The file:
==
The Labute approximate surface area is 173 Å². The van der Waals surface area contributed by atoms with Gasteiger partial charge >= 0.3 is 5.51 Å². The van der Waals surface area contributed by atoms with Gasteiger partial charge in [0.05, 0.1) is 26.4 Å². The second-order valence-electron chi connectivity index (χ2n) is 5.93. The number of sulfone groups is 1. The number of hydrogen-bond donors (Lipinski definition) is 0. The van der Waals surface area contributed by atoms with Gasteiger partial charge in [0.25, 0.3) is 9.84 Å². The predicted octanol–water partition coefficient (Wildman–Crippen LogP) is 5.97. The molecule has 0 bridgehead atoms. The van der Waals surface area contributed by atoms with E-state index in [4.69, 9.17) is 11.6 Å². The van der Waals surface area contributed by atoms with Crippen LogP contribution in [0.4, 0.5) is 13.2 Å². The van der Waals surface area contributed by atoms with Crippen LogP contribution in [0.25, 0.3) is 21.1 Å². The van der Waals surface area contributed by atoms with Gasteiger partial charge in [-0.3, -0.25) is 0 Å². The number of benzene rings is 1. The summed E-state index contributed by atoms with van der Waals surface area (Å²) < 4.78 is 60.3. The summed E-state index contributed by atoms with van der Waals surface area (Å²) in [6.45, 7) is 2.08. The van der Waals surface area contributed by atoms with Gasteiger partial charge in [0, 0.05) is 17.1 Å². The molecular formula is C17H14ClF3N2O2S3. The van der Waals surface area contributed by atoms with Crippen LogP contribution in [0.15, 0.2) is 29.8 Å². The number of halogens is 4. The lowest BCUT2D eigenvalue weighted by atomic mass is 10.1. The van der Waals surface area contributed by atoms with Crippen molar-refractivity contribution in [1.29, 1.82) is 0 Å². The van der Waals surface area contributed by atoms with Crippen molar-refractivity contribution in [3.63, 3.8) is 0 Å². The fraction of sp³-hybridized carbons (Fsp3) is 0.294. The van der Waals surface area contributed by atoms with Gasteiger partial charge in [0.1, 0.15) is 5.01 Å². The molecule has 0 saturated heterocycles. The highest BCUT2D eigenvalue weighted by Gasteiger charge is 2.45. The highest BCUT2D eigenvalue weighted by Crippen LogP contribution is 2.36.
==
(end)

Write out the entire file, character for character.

The Labute approximate surface area is 173 Å². The van der Waals surface area contributed by atoms with Gasteiger partial charge >= 0.3 is 5.51 Å². The van der Waals surface area contributed by atoms with Gasteiger partial charge in [0.05, 0.1) is 26.4 Å². The second-order valence-electron chi connectivity index (χ2n) is 5.93. The number of sulfone groups is 1. The number of hydrogen-bond donors (Lipinski definition) is 0. The van der Waals surface area contributed by atoms with Gasteiger partial charge in [0.25, 0.3) is 9.84 Å². The predicted octanol–water partition coefficient (Wildman–Crippen LogP) is 5.97. The molecule has 0 bridgehead atoms. The van der Waals surface area contributed by atoms with E-state index in [4.69, 9.17) is 11.6 Å². The van der Waals surface area contributed by atoms with Crippen LogP contribution in [0.4, 0.5) is 13.2 Å². The van der Waals surface area contributed by atoms with Crippen LogP contribution in [0.25, 0.3) is 21.1 Å². The van der Waals surface area contributed by atoms with Gasteiger partial charge in [-0.3, -0.25) is 0 Å². The number of benzene rings is 1. The summed E-state index contributed by atoms with van der Waals surface area (Å²) < 4.78 is 60.3. The summed E-state index contributed by atoms with van der Waals surface area (Å²) in [6.45, 7) is 2.08. The van der Waals surface area contributed by atoms with Gasteiger partial charge in [0, 0.05) is 17.1 Å². The molecular formula is C17H14ClF3N2O2S3. The van der Waals surface area contributed by atoms with Crippen LogP contribution in [0.15, 0.2) is 29.8 Å². The number of halogens is 4. The lowest BCUT2D eigenvalue weighted by atomic mass is 10.1. The van der Waals surface area contributed by atoms with Crippen molar-refractivity contribution in [1.29, 1.82) is 0 Å². The van der Waals surface area contributed by atoms with Crippen molar-refractivity contribution in [3.63, 3.8) is 0 Å². The fraction of sp³-hybridized carbons (Fsp3) is 0.294. The van der Waals surface area contributed by atoms with Gasteiger partial charge in [0.1, 0.15) is 5.01 Å². The molecule has 0 saturated heterocycles. The highest BCUT2D eigenvalue weighted by Gasteiger charge is 2.45. The highest BCUT2D eigenvalue weighted by Crippen LogP contribution is 2.36.